Considering the limited marketing budgets that most tourism organisations face, film festivals and film productions can be leveraged as an alternative marketing medium, as they do their own promotional campaigns, thereby reaching a wider audience through indirect publicity. By Leonie Berning.
“Location, location, location.” Or perhaps for the purpose of this article, “destination”. The term “destination” is defined by the United Nations World Tourism Organization as a place that is significant to the purpose of the trip, for example a business meeting. In the case of film, it relates to a location intended for the production of a film or alternatively as a film location intended as part of a holiday or for recreational purposes (UNTWO 2008). It further states that it can only achieve the status of a destination, through marketing and promotion (Morgan, Pritchard & Pride 2011).
Which brings to surface a significant platform for film and film tourism marketing: Film Festivals.
Every year during the month of July, KwaZulu-Natal, Durban more specifically, rolls out the red carpet to the national and international film production world, by hosting the Durban International Film Festival, Durban Film Mart, and this year a welcomed sight and a personal favourite, the return of Wild Talk Africa International Documentary Film Festival. It is a cross pollinated platform featuring Producers, Directors, Location Scouts, Film Commissions and investors from every corner of the globe, negotiating, promoting and marketing their products.
Having attended a share of festivals, nationally and internationally, I’m becoming more aware of certain areas within the film and tourism industry, not being exposed for the potential it holds for tourism in general, especially at film festivals. Could it be a general misconception that, aside from the screening of films that Joe and Jane Public is able to partake in, a film festival to be purely for “film people”? Perhaps. Perhaps film festivals have never truly been deemed a platform to market tourism establishments or services individually.
Tourism enterprises should recognise the unique value of marketing their locations to visiting productions as “film friendly” destinations. That being said, with the full understanding of what being “film friendly” pertains. Not only is there a possibility to secure future film crews making use of accommodation services but also perhaps even feature as a possible film location itself. By offering unique incentives to film productions, such as discount package deals, unique tours or supporting services such as transport from and to the nearest airport, it could also lure future film business. Good customer service travels faster by word of mouth. Those who have been involved in active film productions, would benefit tremendously by marketing themselves at film festivals, taking into consideration their experience with film crews.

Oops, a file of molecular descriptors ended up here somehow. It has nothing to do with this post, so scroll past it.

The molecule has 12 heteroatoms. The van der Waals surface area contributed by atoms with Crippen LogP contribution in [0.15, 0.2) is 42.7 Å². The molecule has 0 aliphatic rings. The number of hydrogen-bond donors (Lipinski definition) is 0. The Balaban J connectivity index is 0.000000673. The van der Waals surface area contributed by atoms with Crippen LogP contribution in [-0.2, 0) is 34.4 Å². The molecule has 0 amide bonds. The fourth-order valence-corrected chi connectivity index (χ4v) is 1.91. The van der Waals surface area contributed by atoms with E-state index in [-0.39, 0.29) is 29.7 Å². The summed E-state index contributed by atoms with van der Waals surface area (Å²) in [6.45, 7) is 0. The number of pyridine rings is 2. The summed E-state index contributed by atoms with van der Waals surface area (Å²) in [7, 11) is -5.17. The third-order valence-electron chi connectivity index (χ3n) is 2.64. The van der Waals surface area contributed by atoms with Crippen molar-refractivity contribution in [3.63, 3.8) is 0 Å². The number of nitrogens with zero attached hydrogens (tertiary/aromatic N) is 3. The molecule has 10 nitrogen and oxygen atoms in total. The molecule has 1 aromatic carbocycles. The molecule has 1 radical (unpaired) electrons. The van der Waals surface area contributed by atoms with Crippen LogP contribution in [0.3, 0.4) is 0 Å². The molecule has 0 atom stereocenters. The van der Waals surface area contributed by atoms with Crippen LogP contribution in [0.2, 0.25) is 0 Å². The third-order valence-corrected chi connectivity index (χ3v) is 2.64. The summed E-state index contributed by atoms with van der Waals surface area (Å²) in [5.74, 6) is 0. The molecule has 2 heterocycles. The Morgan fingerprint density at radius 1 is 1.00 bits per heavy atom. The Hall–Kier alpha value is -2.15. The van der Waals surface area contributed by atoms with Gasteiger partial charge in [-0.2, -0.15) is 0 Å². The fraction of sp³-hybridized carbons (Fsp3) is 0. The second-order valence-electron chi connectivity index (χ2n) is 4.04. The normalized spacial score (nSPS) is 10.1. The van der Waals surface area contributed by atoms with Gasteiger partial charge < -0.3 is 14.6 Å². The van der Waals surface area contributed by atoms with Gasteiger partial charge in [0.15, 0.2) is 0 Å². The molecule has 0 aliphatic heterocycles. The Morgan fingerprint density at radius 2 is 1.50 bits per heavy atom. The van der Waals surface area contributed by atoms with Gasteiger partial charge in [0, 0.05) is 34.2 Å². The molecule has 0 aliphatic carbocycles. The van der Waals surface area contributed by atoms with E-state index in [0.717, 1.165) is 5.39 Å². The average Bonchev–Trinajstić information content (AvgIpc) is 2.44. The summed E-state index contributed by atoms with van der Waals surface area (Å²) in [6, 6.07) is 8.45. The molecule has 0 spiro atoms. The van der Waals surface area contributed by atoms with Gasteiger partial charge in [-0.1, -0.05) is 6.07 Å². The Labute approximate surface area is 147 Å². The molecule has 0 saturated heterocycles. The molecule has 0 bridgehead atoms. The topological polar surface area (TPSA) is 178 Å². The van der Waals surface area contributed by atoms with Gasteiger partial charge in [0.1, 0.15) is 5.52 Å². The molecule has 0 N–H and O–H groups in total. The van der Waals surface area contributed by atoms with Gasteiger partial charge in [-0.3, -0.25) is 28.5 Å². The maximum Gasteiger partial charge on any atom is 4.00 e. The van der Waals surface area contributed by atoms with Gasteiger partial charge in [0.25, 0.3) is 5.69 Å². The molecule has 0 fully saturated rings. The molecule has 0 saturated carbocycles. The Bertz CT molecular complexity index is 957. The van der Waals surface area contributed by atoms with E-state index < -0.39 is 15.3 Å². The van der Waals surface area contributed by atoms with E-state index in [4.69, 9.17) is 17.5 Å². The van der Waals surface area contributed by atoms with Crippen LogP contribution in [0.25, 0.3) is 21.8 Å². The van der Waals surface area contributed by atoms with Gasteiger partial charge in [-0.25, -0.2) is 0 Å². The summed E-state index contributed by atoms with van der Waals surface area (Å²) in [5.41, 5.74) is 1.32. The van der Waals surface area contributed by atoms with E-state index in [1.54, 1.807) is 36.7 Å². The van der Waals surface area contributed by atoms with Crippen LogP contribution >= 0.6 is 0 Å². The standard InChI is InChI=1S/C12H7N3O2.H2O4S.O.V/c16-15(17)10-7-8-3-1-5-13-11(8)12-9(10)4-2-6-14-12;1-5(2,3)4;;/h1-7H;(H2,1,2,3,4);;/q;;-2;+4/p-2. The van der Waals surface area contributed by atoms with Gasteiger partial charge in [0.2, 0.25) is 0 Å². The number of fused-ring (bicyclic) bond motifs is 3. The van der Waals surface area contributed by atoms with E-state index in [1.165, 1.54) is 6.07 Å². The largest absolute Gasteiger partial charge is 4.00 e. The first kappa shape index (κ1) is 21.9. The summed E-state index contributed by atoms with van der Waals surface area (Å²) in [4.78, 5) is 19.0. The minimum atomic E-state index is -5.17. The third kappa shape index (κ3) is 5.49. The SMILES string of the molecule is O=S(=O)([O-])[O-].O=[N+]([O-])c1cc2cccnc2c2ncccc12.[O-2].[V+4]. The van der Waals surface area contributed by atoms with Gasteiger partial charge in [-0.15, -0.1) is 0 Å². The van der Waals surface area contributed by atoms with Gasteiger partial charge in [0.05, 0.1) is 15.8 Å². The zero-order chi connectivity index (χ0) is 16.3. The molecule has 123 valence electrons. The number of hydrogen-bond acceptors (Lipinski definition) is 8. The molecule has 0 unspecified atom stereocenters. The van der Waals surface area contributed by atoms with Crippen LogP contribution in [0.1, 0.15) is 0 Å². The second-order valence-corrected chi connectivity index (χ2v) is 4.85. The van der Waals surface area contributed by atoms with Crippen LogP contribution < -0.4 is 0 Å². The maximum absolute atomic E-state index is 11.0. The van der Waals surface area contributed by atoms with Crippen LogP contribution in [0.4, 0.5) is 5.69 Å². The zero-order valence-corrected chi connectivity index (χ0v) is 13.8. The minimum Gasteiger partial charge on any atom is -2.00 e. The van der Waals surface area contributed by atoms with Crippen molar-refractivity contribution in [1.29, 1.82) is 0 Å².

“Just like product placement can affect a viewers’ opinion about the product, place placement can have the same outcome. Product or Place placement is considered a more subtle way of marketing compared to aggressive straightforward marketing campaigns and the viewers can be more receptive to the promotional messages that are sent through them. Especially through films, powerful and emotional connections with a place can be created and consumer’s expectations of a place moulded. (Hudson & Richie 2006,387; Roesch 2009, 27).
Films are a great way to shape the potential visitor’s perception of reality and create a new kind of trust and respect. During economic challenges the consumers travel decision might bend towards the Country which has the best offer to escape reality and embrace the recreation of fantasy (Morgan et. Al. 2011, 3, 239).
In order to offer a service of any kind, it is essential to understand who that client is, and the industry he or she works in. Be it through feature films, commercials, television or documentaries, there is an opportunity to benefit both the film sector as well as the tourism sector through film festivals as a marketing platform.
All filming aside, there is much festivity too. From award winning ceremonies, workshop sessions with experts to sipping sundowners on the beach with the latest blockbuster on the block or even sharing awe inspiring laughs through experiences shared by documentary filmmakers that range from diving with dragons to surfing with sharks, film festivals are also about being people friendly!
As a very good friend of mine quoted recently: “Only in Durban can you throw a cocktail party on the beach, have a photo exhibition in an aquarium, access local cinemas within a kilometre and send international delegates to some of Africa’s finest game reserves – all in winter. When our festival delegates weren’t pitching films to TV commissioners, they were shark diving and swimming in the sea… what a success this festival year has been!” – Shani van Straaten, Wild Talk Africa Film Festival Manager.
About the Author. Leonie Berning is the Executive Director of Limelight-Africa Film Foundation. www.limelight-africa.com